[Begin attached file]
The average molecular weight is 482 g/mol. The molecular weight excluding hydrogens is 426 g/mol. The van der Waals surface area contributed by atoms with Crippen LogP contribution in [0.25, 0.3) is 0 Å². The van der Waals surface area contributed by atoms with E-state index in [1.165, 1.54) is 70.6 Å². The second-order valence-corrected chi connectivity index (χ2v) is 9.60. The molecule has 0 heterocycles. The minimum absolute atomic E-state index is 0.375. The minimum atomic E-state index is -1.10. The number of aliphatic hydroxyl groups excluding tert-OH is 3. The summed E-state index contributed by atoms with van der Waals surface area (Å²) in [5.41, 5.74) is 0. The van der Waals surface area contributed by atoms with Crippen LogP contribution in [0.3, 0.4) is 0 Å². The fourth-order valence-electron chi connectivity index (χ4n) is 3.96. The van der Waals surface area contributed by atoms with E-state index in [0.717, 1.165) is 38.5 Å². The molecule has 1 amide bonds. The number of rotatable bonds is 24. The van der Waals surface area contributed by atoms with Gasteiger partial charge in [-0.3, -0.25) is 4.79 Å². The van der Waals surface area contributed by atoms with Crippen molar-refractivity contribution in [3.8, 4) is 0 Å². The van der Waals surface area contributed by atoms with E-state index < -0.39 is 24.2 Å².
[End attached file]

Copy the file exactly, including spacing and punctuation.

The average molecular weight is 482 g/mol. The molecular weight excluding hydrogens is 426 g/mol. The van der Waals surface area contributed by atoms with Crippen LogP contribution in [0.25, 0.3) is 0 Å². The van der Waals surface area contributed by atoms with E-state index in [1.165, 1.54) is 70.6 Å². The second-order valence-corrected chi connectivity index (χ2v) is 9.60. The molecule has 0 heterocycles. The minimum absolute atomic E-state index is 0.375. The minimum atomic E-state index is -1.10. The number of aliphatic hydroxyl groups excluding tert-OH is 3. The summed E-state index contributed by atoms with van der Waals surface area (Å²) in [5.41, 5.74) is 0. The van der Waals surface area contributed by atoms with Crippen LogP contribution in [0.3, 0.4) is 0 Å². The fourth-order valence-electron chi connectivity index (χ4n) is 3.96. The van der Waals surface area contributed by atoms with E-state index in [0.717, 1.165) is 38.5 Å². The molecule has 1 amide bonds. The number of rotatable bonds is 24. The van der Waals surface area contributed by atoms with Gasteiger partial charge in [-0.3, -0.25) is 4.79 Å². The van der Waals surface area contributed by atoms with Crippen molar-refractivity contribution in [3.8, 4) is 0 Å². The van der Waals surface area contributed by atoms with E-state index < -0.39 is 24.2 Å².